Saturday, 24 March 2012

The Mars Volta – “Noctourniquet”



When Omar and Cedric 'broke up' At the Drive in, one of the most under rated bands of the past generation, many including me couldn't fathom it ... They had just delivered the seminal "Relationship of Command' and clearly had more in their locker ... Why?

We then established that the follow up project, The Mars Volta, would be more experiential, more complex, more rewarding ... Some hope, most (read ‘me') thought ...

Then the debut "De-Loused in the Comatorium" landed in 2003, it was complex, it was challenging, it was a bit mental to be honest!  But, and most importantly, it was clearly borne of shear genius and the realisation of the limitations of the ATDI 'sound' became clear ... This was special (a tad prog, but special none the less).

The follow up, 2005’s "Frances the Mute" took 'mental' to a new level but confirmed the genius of the 'project'.  Subsequent releases lost the element of shock and awe but largely retained their quality and on 2009’s "Octahedron", things were starting to sound "normal" with the band becoming accessible to the average Joe.  The fear was that edge had gone and the announcement earlier this year that ATDI were to reform for some gigs hinted at an abandonment of the avant-garde progressive mission.

Then we quickly hear that The Mars Volta were to release "Noctourniqet" before ATDI were planning to play Coachella just to confuse us all that little bit more ... And here it is, but what do we have?  Complex prog or accessible normality?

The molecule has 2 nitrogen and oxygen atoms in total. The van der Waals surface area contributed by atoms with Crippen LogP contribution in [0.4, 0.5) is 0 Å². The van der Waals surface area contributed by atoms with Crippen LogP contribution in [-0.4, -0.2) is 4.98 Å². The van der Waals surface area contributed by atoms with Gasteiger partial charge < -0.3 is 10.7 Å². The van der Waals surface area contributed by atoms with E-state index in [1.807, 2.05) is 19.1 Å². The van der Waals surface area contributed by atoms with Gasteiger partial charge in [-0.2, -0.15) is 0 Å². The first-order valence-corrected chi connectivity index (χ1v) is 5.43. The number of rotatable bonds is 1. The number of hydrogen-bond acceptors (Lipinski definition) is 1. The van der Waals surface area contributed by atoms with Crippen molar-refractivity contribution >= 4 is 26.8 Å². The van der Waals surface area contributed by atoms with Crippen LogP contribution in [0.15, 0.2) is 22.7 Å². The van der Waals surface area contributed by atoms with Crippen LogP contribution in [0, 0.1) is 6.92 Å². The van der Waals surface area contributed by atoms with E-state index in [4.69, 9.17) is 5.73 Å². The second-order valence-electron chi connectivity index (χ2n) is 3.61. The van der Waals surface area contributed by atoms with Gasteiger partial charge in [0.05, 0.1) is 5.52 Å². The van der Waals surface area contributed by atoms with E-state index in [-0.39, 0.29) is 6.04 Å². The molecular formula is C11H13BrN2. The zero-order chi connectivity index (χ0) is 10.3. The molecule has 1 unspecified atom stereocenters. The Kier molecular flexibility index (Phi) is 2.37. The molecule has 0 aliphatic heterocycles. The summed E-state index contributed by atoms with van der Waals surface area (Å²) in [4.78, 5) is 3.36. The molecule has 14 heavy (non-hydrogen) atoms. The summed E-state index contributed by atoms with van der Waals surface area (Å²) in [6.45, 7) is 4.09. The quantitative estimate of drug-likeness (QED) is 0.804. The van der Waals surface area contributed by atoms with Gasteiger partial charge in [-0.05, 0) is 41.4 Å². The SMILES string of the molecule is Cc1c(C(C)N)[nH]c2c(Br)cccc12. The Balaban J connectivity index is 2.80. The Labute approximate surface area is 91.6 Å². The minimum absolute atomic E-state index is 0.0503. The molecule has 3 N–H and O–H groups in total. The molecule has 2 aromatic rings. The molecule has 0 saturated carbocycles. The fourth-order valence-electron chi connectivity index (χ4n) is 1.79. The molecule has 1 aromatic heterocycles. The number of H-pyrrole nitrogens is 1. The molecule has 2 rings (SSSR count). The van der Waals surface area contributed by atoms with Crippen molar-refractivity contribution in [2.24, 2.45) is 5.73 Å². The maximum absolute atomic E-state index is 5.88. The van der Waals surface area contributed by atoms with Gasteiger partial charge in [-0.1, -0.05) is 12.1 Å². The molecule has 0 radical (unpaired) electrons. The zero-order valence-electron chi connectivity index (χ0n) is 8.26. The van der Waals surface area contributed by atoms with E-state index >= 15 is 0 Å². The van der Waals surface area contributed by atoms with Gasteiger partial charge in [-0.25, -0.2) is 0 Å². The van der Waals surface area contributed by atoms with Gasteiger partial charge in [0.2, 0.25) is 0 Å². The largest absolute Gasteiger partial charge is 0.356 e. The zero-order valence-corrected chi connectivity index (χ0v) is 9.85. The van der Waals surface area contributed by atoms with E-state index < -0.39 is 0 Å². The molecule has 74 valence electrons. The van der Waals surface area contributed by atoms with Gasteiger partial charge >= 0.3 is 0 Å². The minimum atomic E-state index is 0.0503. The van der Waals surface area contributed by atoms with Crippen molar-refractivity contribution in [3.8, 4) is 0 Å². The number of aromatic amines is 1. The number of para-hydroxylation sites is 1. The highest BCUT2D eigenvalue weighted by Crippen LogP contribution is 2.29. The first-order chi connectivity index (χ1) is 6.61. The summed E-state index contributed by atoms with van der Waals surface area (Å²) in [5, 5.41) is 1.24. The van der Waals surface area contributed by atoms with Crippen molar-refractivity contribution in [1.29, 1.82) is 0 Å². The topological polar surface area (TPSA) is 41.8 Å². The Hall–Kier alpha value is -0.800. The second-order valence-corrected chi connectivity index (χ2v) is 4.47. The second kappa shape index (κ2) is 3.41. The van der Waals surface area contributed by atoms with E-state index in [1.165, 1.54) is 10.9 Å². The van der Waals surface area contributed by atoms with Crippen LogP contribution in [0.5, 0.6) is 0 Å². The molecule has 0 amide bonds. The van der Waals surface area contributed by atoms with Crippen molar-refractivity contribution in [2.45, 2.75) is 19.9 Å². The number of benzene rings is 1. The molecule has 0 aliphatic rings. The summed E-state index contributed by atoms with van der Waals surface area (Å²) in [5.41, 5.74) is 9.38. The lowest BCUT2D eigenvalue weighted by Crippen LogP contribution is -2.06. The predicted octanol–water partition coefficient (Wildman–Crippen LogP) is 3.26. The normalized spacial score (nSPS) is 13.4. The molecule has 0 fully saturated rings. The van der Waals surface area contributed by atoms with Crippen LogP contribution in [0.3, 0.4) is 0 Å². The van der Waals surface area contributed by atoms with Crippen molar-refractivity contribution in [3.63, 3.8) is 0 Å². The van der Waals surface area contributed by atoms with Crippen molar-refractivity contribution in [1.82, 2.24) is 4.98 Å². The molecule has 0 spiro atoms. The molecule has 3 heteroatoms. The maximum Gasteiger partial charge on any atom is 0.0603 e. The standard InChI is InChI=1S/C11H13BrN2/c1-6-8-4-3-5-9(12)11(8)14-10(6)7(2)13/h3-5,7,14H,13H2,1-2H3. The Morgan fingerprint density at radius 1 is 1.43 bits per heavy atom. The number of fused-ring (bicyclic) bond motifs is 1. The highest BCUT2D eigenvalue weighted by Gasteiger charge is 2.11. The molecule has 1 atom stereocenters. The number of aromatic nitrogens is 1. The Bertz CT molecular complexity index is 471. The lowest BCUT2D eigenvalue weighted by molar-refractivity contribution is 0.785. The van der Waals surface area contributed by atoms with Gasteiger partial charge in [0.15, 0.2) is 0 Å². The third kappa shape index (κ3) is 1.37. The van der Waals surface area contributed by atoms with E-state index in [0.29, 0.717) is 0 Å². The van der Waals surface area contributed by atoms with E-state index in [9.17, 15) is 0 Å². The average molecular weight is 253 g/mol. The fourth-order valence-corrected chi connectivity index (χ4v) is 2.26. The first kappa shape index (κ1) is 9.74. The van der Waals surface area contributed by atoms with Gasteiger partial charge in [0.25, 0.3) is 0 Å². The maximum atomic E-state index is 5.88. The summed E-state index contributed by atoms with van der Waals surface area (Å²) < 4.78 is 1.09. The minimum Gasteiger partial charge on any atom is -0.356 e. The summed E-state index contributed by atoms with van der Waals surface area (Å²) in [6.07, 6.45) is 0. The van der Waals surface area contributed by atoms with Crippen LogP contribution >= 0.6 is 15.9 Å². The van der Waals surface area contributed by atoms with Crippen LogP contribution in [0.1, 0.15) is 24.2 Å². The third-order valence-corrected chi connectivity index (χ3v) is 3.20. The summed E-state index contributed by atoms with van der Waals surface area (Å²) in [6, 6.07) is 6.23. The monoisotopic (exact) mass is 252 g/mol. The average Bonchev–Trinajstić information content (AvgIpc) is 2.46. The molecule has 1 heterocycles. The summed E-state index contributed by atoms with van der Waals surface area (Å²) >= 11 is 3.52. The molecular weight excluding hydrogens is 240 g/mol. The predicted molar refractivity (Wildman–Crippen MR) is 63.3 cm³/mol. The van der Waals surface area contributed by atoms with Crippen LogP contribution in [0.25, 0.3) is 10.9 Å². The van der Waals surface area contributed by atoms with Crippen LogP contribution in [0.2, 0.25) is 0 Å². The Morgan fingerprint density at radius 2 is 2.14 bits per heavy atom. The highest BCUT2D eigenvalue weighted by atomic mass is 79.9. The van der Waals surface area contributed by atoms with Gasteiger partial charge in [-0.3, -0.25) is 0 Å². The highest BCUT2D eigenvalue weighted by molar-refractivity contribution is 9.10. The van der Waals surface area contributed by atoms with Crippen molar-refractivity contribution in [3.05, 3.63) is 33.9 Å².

Answer is that it's largely the latter but with a caveat, that being that I would contend that most first time listeners to the band would still consider this collection downright weird!

The reality is that we have a loosely themed collection of great tracks that hang together superbly to deliver a work of some genius that will likely not be fully recognised due to the aforementioned "mentalness" of it's predecessors.

Take the first half trio of tracks "Dyslexicon", "Empty Vessels ..." and the Jack White sounding "The Malkin Jewel" ... These would not sit well on "Comatorium" or ""France's" but match anything on them from a quality perspective IMHO.

This is, to any standard, a stunning album ... I completely appreciate that a certain wing of the Volta fan base will disagree and I understand why, but any fan who thinks the band lost their way on recent offerings should revisit the genius, it has restructured, but it's still genius.

Anyone who has let The Mars Volta pass them by up to now should give this some serious ear time ...

... And if At The Drive In play anywhere near you this year, think yourself lucky, go see them and then feel free to challenge my contention that "Relationship of Command" should have been bigger than "Nevermind" as it was clearly the better record.


9.5 / 10

Saturday, 10 March 2012

The Wedding Present - "Valentina"


Firstly, it has to be said that The Wedding Present are up there as one of my top 3 favorite bands of all time and I augment that with the fact that I've been a fan since I heard the jingle jangle guitar indie-perfection of "Anyone Can Make A Mistake" on Radio Scotland's 'Friday Rock Show' circa 1986.